How to avoid pound packing when traveling for business.

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by: Marcey Rader, Productivity and Health Speaker, Author and Coach, Work Well. Play More! Institute

There aren’t any healthy options.
The company is paying for it.
It’s a tough life on the road. I deserve this.

Are you “pound packing”?

Extended Stay America released results of a survey of 2000 of their frequent travelers. Eighty-six percent (86%!!) gained an average of three pounds when away from home for two or more weeks. If you are a frequent business traveler, that adds up fast. When I first started my job as a Clinical Research Associate, I called it the Travel 20. Similar to the Freshman 15, but we have something different to blame it on.

Here are five things to be aware of that can make you pack more than clothes.

  1. Limited access to healthy options. I’m not going to pretend for one minute that eating on the road is a breeze. It requires purpose and planning. Eating in airports is a crapshoot. Only 76% of the busiest airports even offer one low-fat, high-fiber, low cholesterol vegetarian entree with vegetables, fruit, whole grains or legumes (Physician’s Committee for Responsible Medicine).  When we eat near an airport or hotel, often it’s one of a handful of same restaurants with different names – Ruby Tuesday’s, Applebees, and Chili’s. Restaurants are getting better and the requirements to report nutrition information is helpful, but it’s still not easy to find ingredient lists. Who in that restaurant is determining that the meal is healthy enough to put an icon next to it? Someone that doesn’t realize that soybean oil isn’t a health food and that there is barely one serving of vegetables in the entire entree?
  2. Fast Food. In airports, there isn’t much of an option, which is why I try to bring my own food or stop at a grocery store on the way (yes, they still exist, even when you travel!)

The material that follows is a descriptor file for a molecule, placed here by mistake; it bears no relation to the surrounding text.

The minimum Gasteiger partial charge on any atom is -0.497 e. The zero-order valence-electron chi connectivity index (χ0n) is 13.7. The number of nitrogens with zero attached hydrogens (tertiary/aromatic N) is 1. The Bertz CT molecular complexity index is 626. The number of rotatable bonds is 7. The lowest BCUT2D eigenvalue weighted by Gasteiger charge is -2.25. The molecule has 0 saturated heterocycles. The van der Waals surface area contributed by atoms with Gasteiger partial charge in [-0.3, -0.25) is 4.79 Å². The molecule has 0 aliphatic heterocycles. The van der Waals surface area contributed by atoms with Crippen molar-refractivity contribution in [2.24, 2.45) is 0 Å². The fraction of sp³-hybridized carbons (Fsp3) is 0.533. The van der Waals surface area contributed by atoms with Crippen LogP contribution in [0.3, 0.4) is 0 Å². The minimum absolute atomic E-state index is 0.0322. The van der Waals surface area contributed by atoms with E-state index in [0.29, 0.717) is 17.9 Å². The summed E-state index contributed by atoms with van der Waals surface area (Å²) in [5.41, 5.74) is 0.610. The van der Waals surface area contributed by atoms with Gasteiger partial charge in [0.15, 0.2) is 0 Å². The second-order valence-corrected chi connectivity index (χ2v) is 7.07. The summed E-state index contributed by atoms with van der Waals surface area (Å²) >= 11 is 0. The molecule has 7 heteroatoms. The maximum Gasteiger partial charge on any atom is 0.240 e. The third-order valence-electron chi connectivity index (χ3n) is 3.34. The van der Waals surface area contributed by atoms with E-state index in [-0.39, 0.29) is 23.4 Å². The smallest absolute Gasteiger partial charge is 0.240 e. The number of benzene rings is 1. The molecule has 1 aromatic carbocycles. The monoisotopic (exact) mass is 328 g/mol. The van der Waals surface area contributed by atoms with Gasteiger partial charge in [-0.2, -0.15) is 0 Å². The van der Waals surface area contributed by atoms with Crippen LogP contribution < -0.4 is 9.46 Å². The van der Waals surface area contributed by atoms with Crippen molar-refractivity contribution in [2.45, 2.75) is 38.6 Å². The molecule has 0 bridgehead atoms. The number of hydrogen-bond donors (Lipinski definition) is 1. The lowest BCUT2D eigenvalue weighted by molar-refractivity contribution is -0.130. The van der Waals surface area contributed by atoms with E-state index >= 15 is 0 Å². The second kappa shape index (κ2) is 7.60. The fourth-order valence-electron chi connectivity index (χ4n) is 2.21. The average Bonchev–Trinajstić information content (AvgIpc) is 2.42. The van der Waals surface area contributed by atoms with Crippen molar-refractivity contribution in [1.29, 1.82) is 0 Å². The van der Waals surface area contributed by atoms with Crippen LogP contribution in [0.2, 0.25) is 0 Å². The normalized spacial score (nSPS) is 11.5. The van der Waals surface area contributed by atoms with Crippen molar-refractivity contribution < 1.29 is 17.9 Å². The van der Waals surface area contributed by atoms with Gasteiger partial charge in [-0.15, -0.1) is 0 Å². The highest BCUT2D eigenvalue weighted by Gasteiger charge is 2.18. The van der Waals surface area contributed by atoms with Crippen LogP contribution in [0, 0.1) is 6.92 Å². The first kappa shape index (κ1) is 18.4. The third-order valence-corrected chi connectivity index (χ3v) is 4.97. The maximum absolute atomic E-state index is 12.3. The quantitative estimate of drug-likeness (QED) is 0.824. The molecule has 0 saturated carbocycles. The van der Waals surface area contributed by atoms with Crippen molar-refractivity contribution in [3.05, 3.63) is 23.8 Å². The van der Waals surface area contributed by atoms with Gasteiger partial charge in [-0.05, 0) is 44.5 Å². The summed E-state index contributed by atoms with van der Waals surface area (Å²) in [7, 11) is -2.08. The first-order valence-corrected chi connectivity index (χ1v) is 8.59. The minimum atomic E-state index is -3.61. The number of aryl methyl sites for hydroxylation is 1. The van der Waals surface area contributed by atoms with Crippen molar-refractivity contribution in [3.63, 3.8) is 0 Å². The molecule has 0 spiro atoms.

3. I’ll have what she’s having. You eat what your spouse fixes you. I get it. Your spouse doesn’t like vegetables. That doesn’t mean that you can’t prep some veggies on Sunday and throw on top of whatever is served. My husband makes grits on Sundays. I throw sauteed onions, spinach or whatever else I have prepped on Sunday on top. Voila. Vegetables added, and he didn’t have to do anything.
  4. No time for grocery shopping.  A gynecologist or grocery is pretty much a toss-up for me in the fun category. However, I make 75% of my meals, and most of them are from scratch. How do I handle my anti-love for the supermarket?
    1. Amazon Subscribe and Save –  I’ve turned several clients onto this beauty. I get all of my paper goods and a LOT of my dry goods here. I save at least 15% off the already low Amazon price, it comes to my door on a schedule I choose, and I can quickly change it if needed. My next order consists of cayenne pepper, single-serve bags of almonds for Hangry snacks, Wild sockeye canned salmon, miracle shirataki noodles, Julia’s organic grits, Kleenex, hemp hearts, toilet paper, Jyoti canned dal, chia seeds, nutritional yeast, tahini, pre-cooked individual servings of quinoa (great for mobile work and lunch-packing), coffee, and supplements. Whew! It also saves me from buying unnecessary stuff that I always found ended up in my cart. I love it so much; I’m shocked when people don’t use it once they know about it!
    2. Community Supported Agriculture – I use Papa Spuds, local to Raleigh-Durham. I consider them one of the best because I have full control over what comes in my box, delivered to my door every Wednesday. I can choose from a variety of fruits and veggies but can also get chicken, beef, fish, pork, eggs, cheese, milk, mushrooms, coffee, chocolate, honey, and condiments. There are even pasta, bread and pizza crust options.
    3. What’s left? Frozen and refrigerated foods like fruit, yogurt, kefir, and my beloved rice flour tortilla shells. I order these online and pick up at a designated time or use Instacart and have them delivered to my door. Most stores now have this amenity.
  5. I don’t know what’s healthy. There’s too much conflicting information?!?!?!? Set aside time 1-2 days a week. I choose Sundays to turn on a timer and do as much food prepping, cooking, steaming and baking as I can. There are also assistants that you can hire to do this for you! Yes, it’s true! I have an angel that comes in on Thursday and chops all my veggies from my CSA box. There are now even meal-prep services that make meals at your home, like FoodFairy.com or deliver food to your door, like myfoodprepper.com.

 

marcey-profile

Marcey Rader

Productivity and Health Speaker, Author and Coach,

Work Well. Play More! Institute

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